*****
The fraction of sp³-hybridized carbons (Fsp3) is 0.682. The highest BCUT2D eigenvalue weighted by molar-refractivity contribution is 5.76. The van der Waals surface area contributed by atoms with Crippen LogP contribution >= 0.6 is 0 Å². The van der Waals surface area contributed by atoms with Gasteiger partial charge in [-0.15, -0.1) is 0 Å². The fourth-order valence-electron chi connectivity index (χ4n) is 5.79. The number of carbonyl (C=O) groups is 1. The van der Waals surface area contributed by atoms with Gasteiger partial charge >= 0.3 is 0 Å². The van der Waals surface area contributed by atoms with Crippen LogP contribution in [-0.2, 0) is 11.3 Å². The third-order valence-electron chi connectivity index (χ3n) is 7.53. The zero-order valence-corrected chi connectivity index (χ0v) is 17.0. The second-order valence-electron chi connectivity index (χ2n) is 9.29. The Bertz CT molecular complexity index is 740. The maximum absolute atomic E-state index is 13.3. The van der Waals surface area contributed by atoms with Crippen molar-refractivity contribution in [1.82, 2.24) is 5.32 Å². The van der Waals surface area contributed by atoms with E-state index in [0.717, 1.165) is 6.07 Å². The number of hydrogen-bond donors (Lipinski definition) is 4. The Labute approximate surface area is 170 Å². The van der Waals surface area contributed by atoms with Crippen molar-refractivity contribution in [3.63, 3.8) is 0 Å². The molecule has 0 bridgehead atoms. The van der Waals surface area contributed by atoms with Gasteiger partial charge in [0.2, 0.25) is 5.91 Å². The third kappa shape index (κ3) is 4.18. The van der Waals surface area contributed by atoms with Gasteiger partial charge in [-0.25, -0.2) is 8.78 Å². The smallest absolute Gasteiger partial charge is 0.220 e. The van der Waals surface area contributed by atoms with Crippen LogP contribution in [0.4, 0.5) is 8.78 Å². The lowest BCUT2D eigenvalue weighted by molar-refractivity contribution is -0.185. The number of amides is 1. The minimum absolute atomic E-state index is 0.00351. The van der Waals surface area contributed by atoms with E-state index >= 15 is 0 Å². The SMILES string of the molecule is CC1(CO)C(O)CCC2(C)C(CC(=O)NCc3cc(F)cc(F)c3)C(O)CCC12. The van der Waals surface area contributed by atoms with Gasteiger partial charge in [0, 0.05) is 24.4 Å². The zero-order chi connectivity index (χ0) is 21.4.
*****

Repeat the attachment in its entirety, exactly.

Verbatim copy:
The fraction of sp³-hybridized carbons (Fsp3) is 0.682. The highest BCUT2D eigenvalue weighted by molar-refractivity contribution is 5.76. The van der Waals surface area contributed by atoms with Crippen LogP contribution >= 0.6 is 0 Å². The van der Waals surface area contributed by atoms with Gasteiger partial charge in [-0.15, -0.1) is 0 Å². The fourth-order valence-electron chi connectivity index (χ4n) is 5.79. The number of carbonyl (C=O) groups is 1. The van der Waals surface area contributed by atoms with Gasteiger partial charge >= 0.3 is 0 Å². The van der Waals surface area contributed by atoms with Crippen LogP contribution in [-0.2, 0) is 11.3 Å². The third-order valence-electron chi connectivity index (χ3n) is 7.53. The zero-order valence-corrected chi connectivity index (χ0v) is 17.0. The second-order valence-electron chi connectivity index (χ2n) is 9.29. The Bertz CT molecular complexity index is 740. The maximum absolute atomic E-state index is 13.3. The van der Waals surface area contributed by atoms with Crippen molar-refractivity contribution in [1.82, 2.24) is 5.32 Å². The van der Waals surface area contributed by atoms with E-state index in [0.717, 1.165) is 6.07 Å². The number of hydrogen-bond donors (Lipinski definition) is 4. The Labute approximate surface area is 170 Å². The van der Waals surface area contributed by atoms with Crippen molar-refractivity contribution in [3.63, 3.8) is 0 Å². The molecule has 0 bridgehead atoms. The van der Waals surface area contributed by atoms with Gasteiger partial charge in [0.2, 0.25) is 5.91 Å². The third kappa shape index (κ3) is 4.18. The van der Waals surface area contributed by atoms with Gasteiger partial charge in [-0.25, -0.2) is 8.78 Å². The smallest absolute Gasteiger partial charge is 0.220 e. The van der Waals surface area contributed by atoms with Crippen LogP contribution in [0.4, 0.5) is 8.78 Å². The lowest BCUT2D eigenvalue weighted by molar-refractivity contribution is -0.185. The number of amides is 1. The minimum absolute atomic E-state index is 0.00351. The van der Waals surface area contributed by atoms with E-state index >= 15 is 0 Å². The SMILES string of the molecule is CC1(CO)C(O)CCC2(C)C(CC(=O)NCc3cc(F)cc(F)c3)C(O)CCC12. The van der Waals surface area contributed by atoms with Gasteiger partial charge in [0, 0.05) is 24.4 Å². The zero-order chi connectivity index (χ0) is 21.4.